#SciLogs Weekly Roundup: Science Seeker Awards, The Conversation UK, Endlings, Hopeful Monsters

18 May 2013 by Khalil A. Cassimally, posted in SciLogs

Every weekend, I publish a roundup of the week’s SciLogs.com blog posts along with some reactions from the comment feeds and social media.

Big news this week is that SciLogs.com bloggers won two of the eleven Science Seeker Awards with an additional two of our bloggers nominated as finalists. The winners are Nathalia Holt and Pete Etchells; Nsikan Apkan and Jalees Rehman (highlighted by BoingBoing’s science editor) were finalists. Needless to say, we’re all very excited!

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Enjoy!

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Khalil A. Cassimally: SciLogs.com Bloggers Shine At Science Seeker Awards

Stephanie Swift: How to survive the bacterial antibiotic revolution

Lee Turnpenny:

[...] The fact that extracts might kill bugs in a lab dish often doesn't mean much clinically. Does this suggest that people who eat more of these 'ancient' foodstuffs are less susceptible to bacterial infections? Because if they are so effective, we might wonder why we ever needed antibiotics at all. (To risk an irrelevant anecdote...) I eat garlic and honey every day, and probiotic yoghurt occasionally (though I do not apply them externally). Yet my diet did not concern my GP when he recently deemed it necessary to prescribe me a course of antibiotics. I'm not assuming you would argue that my prescription was unnecessary or avoidable; but the 'nutritionists' might read you so.

Stephanie Swift, in response:

[...] You are definitely right - showing that different antibiotic-resistant bugs can be killed in a dish does not equate to clinical efficacy. I remember once reading an article that implied that breast milk could cure cancer - because they squirted breast milk in a dish of cancer cells, and they all died. I would probably die if I was immersed in breast milk, too. It doesn't necessarily follow that breast milk has inherent anti-cancer properties.

Kerstin Hoppenhaus: Release of “Chimpanzee” in Germany

GrrlScientist: True Facts About The Dung Beetle | video

Jalees Rehman: Cellular Alchemy: Converting Fibroblasts Into Heart Cells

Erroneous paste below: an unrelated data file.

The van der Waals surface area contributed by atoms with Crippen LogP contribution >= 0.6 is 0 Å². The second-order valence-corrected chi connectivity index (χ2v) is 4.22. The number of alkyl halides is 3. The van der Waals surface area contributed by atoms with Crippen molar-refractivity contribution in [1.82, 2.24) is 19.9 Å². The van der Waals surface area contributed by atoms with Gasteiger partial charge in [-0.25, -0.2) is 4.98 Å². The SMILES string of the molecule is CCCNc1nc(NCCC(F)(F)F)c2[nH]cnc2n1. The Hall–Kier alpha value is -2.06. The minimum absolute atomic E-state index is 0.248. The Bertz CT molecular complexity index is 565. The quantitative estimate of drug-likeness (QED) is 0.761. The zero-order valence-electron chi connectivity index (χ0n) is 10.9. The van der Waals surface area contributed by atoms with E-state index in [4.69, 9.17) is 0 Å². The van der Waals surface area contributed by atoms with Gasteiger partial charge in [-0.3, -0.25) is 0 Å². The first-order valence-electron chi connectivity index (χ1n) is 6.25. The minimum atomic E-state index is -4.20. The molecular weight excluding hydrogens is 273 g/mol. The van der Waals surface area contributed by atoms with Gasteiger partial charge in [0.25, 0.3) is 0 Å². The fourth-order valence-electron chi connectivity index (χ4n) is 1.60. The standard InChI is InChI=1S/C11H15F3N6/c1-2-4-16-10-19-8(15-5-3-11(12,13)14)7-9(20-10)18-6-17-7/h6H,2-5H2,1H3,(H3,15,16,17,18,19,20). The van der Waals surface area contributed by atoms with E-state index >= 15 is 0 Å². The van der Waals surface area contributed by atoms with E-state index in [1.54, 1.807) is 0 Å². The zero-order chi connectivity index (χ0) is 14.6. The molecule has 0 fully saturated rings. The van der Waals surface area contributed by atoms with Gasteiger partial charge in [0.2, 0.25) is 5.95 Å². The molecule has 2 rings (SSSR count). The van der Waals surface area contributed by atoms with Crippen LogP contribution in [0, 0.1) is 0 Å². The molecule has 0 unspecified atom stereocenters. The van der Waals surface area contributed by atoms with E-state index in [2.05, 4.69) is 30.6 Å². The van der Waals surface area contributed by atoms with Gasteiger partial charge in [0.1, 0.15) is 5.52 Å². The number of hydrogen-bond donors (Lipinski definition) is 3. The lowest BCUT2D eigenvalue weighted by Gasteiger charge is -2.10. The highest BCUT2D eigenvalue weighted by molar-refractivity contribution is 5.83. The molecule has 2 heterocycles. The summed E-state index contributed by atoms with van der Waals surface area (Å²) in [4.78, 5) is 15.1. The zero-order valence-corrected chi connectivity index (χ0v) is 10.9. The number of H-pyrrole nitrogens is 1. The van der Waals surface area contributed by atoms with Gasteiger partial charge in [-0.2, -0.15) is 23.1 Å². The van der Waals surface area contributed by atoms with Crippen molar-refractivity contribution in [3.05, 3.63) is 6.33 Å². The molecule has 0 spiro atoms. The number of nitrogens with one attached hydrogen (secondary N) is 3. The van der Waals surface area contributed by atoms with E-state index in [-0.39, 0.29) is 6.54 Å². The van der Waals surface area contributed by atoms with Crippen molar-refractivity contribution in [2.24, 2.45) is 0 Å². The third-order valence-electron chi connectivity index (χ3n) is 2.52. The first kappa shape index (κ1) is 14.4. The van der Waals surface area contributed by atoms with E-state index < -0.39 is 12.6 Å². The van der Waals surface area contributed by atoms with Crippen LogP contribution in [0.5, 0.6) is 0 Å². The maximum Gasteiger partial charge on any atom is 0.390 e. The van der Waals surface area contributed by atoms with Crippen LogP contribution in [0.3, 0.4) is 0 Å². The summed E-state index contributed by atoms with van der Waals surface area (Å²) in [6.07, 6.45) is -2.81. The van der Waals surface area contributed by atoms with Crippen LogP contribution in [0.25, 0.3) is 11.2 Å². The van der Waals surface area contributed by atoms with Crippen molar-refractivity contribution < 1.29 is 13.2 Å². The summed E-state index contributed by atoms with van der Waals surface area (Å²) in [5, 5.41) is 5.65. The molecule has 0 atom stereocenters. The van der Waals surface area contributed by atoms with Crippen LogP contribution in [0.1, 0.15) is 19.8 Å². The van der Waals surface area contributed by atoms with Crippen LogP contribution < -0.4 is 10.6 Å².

Lucien Gendrot:

[...] What age-related cellular damage could likely be causing the decreased function? Mitochondrial misfunction? Lysosomal storage issues? Intra and Extra Cellular debris inhibiting cell function? Genomic instability? Overabundance of inflammatory molecules of the sort that can also cause insulin resistance and which are found to increase in total concentration with age?

Jalees Rehman, in response:

The aging question is an excellent one, but I might be biased, because my laboratory studies cellular aging and mitochondrial reactive oxygen species in stem and progenitor cells.

I was also intrigued by the lower reprogramming efficiency of aged adult cells; this is not only true for conversion of fibroblasts to cardiomyocytes, but also holds true for generation of the fully pluripotent stem cells (iPSCs) from adult cells. The success of making iPSCs declines when using older or mature cells. Neonatal cells work best for reprogramming studies. Cells that have some resistance to aging because they are adult progenitor cells are also well-suited for reprogramming to an iPSC state. When the "aging regulator" p16 is removed from adult cells, it increases the reprogramming efficiency [...]

Kerstin Hoppenhaus: There is no method that cannot be improved

Anne-Marie Hodge: The Lemur Underground: New Evidence For Primate Hibernation

 

Lee Turnpenny: Grammar and gender

Laura Nielsen: Ozone loss and recovery in the Arctic

Viktor Poór: Data interpretation (cartoon)

GrrlScientist: Journal Club: Scarlet macaw genome sequenced

Tania Browne: The Joy of Stats

 

Matt Shipman: Bringing Academia into the Newsroom: An Interview with Akshat Rathi

Tom Webb: On endlings and singletons

 

Lowell Goldsmith: Research Techniques Made Simple: Genome-Wide Epigenetics Q&A

Kerstin Hoppenhaus: Neanderthal notebook

Jalees Rehman: “Citizen Science”: Scientific Consensus On Global Warming

Claudette Walker on Google+:

Clear... evidence is before your eyes.

Kausik Datta: Stealthy emergence of Cryptococcus gattii in North America

Malcolm Campbell: Hopeful Monsters

Malcolm Campbell: Morsels for the mind – 17/5/2013

Kausik Datta: A Brush With Journalistic Style of Authoring

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